Using the years of syndicated insights Prosper has collected on Walmart, I took a deeper look at one of the big discounter’s core customer groups – its grocery shoppers – in order to gain a better understanding of what ails this retailer. This analysis revealed that potential revenues are leaking like a sieve out of Walmart’s apparel departments, with Kohl’s lapping up a hefty proportion of Walmart’s so-called “lost opportunity.” Continue reading →
Consumers may forgive, but they will not forget. Unfortunately in Target’s case, shoppers are slow to even muster up that forgiveness. With its holiday data breach impacting every level of Target’s organization, one must look to the most important piece of the equation – customers – to assess the ongoing damage and pinpoint what’s working for the retailer versus what’s not. For this new analysis on the current state of the former discount darling, we’re examining the point of view from one very influential group of shoppers, women. Continue reading →
Snapshot Provides Valuable Insights For Marketers in Both United States and China
Worthington, OH – 4/4/2014
ProsperChina™ has released the latest in a series of Consumer Snapshot Infographics, available in both English and Chinese, to provide global marketers with a better understanding of Chinese Consumers. This infographic shines a spotlight on the young Chinese luxury consumer, including their confidence, practicality, focus on needs versus wants and budget consciousness, compared to all Chinese consumers. It also includes their feelings on fashion trends and familiar labels, as well as where they shop most often for beauty and apparel purchases. Continue reading →
First Infographic Shines Spotlight On Consumer Sentiment, Purchase Intentions And Prosper Spending Scores For Apparel And Shoes
Worthington, OH – 3/6/2014
ProsperChina™ has released the first in a series of Consumer Snapshot Infographics, available in both English and Chinese, to provide global marketers with a better understanding of Chinese Consumers. The infographics will serve to compliment the ProsperChina InsightsCenter, a unique cloud-based platform that allows for easy data integration. The InsightCenter draws from Prosper’s proprietary data warehouse that includes hundreds of already analyzed data sets as well as the ProsperChina Quarterly Survey which is the largest, ongoing survey of its kind in China. Further, this unique software allows Prosper to quickly build solution applications which are automatically updated for consistent decision making. Continue reading →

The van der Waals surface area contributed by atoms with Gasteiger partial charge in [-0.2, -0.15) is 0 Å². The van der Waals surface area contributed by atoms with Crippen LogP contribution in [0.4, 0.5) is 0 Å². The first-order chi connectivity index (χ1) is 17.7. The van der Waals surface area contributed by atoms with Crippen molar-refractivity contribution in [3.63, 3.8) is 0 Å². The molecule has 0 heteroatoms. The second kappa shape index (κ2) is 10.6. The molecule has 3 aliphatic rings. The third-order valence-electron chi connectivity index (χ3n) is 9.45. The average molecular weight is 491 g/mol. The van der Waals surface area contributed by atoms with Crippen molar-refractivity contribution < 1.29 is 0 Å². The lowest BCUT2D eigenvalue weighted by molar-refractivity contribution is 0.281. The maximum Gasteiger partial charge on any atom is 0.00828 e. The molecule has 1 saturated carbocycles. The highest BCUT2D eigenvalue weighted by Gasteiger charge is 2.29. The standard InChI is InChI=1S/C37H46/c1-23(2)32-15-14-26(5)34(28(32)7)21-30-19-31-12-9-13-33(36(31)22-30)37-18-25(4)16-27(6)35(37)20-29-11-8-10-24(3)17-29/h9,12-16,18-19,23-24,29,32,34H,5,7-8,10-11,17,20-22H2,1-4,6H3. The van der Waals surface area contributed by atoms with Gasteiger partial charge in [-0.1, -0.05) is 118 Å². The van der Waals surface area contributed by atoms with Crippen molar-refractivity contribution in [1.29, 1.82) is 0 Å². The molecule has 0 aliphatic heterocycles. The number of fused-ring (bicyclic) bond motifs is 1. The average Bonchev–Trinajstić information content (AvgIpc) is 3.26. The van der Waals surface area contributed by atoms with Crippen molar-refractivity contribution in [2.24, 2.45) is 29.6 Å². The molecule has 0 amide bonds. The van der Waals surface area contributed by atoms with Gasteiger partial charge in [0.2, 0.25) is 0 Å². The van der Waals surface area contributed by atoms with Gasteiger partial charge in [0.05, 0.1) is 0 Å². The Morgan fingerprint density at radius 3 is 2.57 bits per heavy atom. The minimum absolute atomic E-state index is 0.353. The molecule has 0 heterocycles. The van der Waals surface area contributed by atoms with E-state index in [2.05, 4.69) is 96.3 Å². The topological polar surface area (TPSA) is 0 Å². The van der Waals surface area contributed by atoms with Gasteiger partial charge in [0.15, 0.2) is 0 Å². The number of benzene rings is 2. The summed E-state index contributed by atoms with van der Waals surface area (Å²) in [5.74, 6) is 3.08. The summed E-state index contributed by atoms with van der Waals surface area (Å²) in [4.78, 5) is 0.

Prosper Insights & Analytics recently released the Holiday 2013 Retail Winners & Losers at the Morgan Stanley Global Consumer and Retail Conference. Pam Goodfellow, principal analyst, presented a list of select retailers along with emerging holiday trends. For Morgan Stanley’s video recap, please click on the image below.
The Q3 2013 Chinese Consumer Snapshot video is a brief look at young Chinese consumers’ economic sentiment compared to their U.S. counterparts. It also draws comparisons between the two groups regarding topics such as practicality, purchase intentions, online research and dining out.
Among shoppers who tend to leave Macy’s for Kohl’s when they’re shopping for women’s clothes, about 84 percent say they shop at the discount retailer for its prices. And those shoppers spend about $52 per month on women’s clothes on average at Kohl’s. Shoppers who mostly buy women’s clothes at Macy’s spend just over $76 per month in that category.